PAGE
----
I put it out of my head.  I couldn't make sense of it.

But I felt a sense of unease.

We never made it to Kearny, Nebraska because of bad weather.  Mom had warned me several times that if there was bad weather there that we would not go and take a chance.

I understood that.

Mom seemed relieved to be able to turn around and go back to Phoenix.

En route to Phoenix we stayed at a hotel.  The next morning I went to work out at the hotel gym before we left.

Before working out I went in to the bathroom, washed my face and brushed my teeth.  As I went to brush my teeth, I accidentally squeezed too much toothpaste out of the tube, and it landed in the sink.  I took my wet washcloth, wiped the sink out and threw the soiled cloth under the sink for the maid to wash.

Then I went to work out.

When I arrived back at the room, Mom was sitting on her bed and ready to go.  She  was looking at me with a strange look on her face,  a look that made me vaguely uncomfortable. 

Where have I seen that look on her face before I wondered.

"Morrene, what was in that washcloth you threw under the sink?"

"Toothpaste that I accidentally squirted into the sink."

"Well, I rinsed it out," said Mom.

RememberRememberREMEMBER!!!! that little voice screamed in my head.  

I looked at her with a sick feeling in my stomach.  I always remembered my dirty underwear pressed to her nose in the laundry room at the house in Mukwonago, Wisconsin where we lived for a short time when I was a teenager.  I knew without a doubt that Mom had smelled that washcloth and was imagining what was in it.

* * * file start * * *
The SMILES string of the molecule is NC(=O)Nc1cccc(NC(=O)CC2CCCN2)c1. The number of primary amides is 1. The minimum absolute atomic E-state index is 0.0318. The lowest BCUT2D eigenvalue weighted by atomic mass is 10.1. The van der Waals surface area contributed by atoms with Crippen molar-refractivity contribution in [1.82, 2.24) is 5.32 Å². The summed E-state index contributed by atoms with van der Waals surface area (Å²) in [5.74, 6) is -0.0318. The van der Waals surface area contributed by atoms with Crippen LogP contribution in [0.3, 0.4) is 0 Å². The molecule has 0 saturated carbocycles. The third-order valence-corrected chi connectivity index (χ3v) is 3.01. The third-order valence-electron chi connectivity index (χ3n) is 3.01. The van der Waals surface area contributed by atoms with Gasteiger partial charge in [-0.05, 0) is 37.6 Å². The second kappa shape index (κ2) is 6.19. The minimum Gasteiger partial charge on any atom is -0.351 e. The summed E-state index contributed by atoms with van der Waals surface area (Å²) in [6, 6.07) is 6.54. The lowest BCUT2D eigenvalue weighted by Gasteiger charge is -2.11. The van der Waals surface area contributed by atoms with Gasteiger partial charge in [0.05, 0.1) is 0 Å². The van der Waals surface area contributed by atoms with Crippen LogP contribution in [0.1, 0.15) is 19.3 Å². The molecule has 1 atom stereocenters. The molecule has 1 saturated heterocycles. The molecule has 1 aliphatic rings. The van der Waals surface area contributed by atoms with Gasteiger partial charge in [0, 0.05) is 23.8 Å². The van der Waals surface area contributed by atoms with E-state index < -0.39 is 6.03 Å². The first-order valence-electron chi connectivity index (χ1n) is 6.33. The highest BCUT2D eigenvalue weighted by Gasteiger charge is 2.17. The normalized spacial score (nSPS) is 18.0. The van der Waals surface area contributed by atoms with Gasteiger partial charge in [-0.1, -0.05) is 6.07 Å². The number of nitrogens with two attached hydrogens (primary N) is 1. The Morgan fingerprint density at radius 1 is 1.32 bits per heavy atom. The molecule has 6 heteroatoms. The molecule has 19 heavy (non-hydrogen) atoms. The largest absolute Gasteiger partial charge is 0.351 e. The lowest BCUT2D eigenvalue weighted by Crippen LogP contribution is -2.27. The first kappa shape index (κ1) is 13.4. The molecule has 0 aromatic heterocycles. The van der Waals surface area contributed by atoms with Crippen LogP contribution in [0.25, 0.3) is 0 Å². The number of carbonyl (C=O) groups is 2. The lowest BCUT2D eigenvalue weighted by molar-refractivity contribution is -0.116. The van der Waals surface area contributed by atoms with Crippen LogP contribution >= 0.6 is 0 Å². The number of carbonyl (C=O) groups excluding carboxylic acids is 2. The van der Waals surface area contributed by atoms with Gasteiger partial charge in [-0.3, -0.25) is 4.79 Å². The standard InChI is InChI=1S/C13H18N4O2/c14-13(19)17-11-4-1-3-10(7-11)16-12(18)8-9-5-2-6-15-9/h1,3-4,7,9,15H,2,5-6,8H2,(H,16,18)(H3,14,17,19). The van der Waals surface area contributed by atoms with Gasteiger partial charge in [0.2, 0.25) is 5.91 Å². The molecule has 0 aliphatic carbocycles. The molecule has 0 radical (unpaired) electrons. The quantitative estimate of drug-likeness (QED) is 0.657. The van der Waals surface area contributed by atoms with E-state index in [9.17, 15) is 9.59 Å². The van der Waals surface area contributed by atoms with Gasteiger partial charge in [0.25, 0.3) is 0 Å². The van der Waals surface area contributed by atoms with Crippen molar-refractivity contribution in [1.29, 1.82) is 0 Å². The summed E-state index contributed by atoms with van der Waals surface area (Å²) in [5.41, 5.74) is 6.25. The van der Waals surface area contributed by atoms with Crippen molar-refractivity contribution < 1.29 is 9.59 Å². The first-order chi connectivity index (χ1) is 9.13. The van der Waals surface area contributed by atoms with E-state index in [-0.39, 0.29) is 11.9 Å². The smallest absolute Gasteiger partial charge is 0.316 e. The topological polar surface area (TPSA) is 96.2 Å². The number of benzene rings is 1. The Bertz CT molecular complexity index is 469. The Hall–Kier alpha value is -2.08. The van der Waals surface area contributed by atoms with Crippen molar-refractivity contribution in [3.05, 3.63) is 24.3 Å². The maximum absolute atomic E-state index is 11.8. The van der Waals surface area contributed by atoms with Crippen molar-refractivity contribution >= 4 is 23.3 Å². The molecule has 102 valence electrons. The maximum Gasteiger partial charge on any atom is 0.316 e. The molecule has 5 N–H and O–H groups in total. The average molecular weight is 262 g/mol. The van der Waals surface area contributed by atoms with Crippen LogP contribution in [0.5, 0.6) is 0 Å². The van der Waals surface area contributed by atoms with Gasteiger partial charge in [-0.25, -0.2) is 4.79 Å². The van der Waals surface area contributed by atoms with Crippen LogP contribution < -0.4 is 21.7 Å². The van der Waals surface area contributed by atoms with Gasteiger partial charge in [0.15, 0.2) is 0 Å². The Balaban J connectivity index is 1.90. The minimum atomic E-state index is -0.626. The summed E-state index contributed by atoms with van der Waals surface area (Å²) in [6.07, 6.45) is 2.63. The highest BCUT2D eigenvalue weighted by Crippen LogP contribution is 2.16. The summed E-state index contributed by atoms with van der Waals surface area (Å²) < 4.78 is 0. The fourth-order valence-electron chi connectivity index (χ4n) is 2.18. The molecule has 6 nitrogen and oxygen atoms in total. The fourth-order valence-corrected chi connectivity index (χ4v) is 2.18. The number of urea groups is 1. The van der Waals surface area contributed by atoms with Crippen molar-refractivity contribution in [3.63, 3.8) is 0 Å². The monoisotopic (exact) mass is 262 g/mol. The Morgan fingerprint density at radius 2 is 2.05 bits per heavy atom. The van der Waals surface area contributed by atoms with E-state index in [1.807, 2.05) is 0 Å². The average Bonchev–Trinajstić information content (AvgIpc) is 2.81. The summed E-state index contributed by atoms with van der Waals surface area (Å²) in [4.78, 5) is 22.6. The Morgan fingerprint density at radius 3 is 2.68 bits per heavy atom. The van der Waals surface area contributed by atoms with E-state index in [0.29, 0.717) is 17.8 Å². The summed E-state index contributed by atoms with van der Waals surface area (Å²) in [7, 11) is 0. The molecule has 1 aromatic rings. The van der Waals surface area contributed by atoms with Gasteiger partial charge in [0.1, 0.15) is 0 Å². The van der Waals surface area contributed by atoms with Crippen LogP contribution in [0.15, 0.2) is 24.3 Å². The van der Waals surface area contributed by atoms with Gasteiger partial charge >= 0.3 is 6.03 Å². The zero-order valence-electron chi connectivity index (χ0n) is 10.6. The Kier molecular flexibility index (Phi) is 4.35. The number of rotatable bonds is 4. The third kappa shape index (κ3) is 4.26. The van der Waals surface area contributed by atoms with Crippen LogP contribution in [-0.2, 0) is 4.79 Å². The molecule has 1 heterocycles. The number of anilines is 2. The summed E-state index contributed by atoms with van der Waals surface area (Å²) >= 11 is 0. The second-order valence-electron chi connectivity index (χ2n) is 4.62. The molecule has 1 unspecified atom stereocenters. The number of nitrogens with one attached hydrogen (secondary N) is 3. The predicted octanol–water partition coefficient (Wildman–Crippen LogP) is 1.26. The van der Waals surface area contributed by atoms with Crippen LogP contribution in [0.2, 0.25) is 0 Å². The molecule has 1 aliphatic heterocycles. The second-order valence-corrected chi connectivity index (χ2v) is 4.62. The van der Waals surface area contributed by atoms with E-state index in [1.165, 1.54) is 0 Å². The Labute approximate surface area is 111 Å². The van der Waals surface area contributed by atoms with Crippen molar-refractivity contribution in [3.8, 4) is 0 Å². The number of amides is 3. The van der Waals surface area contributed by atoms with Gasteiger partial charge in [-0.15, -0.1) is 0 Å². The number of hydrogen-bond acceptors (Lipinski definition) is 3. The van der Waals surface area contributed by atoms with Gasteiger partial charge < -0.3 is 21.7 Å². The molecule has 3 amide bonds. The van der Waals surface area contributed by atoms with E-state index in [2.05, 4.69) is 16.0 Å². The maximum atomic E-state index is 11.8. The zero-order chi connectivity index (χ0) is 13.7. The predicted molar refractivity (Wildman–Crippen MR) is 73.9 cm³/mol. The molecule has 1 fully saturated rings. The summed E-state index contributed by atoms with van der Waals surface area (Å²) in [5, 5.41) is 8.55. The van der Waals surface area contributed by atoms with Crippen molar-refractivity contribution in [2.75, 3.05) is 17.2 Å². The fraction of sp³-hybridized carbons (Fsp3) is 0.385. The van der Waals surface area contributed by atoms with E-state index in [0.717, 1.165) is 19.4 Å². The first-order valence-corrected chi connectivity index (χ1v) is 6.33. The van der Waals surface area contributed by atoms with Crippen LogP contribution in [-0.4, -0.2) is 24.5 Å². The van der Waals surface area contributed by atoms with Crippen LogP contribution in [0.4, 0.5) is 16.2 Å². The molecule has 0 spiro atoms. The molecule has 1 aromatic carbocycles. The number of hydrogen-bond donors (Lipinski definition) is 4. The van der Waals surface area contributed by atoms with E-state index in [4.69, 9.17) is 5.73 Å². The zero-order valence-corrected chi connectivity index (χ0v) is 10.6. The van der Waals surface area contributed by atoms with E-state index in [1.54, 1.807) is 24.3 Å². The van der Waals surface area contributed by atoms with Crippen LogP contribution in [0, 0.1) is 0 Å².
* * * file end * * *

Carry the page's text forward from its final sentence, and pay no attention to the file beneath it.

Mom, what did you think was in that washcloth?  And more importantly, WHY would you wash it out?

I never asked her those questions.  I was sickened.  I did not want to hear what she had to say.


We got back in the car and continued on our trek back to Phoenix.

We arrived in Phoenix on Thursday at the hotel I had reserved. 

"Where would you like to go for dinner?" I asked Mom.

"Well, I might as well leave now," she said.

I stared at her in surprise.  "Leave now"?

"What's the point in staying?" said Mom.

Well, to spend a little more time with your daughter I thought but didn't bother to ask.  I already knew she had no interest in staying. 

"I wanted you to meet my friend Dennis, another court reporter, who has been very helpful in finding me work when there was none in Ohio.  I told you he would be here working."

"Well, you don't need me here for that."

Mom had no interest in anyone but going to see her boyfriend.

The lying, selfish, narcissistic Mom I have always known was rearing her ugly head.  Again.

Men were more important to Mom than her kids.

They always had been.

Boyfriend to boyfriend, husband to husband.

Six men in my young life by the time I was nine.

Typical Mom.

"Okay, Mom, be careful on your trip.  And, yes, you can have gas money to fill up your car for the quarter tank of gas that was used."

It took me several months to finally acknowledge the sickening, perverted and horrifying memories that Remember! Remember! was screaming at me.

Mom and her husbands were abusive pedophiles.

I always wanted a mother.  Always.

And for that I forgave, minimized and repressed the horrendous abuse of my childhood.  I just couldn't face it.

At 51 years of age I could no longer look the other way. 

I finally remembered with sickening clarity, shock and grief the abuse I had suffered as a child.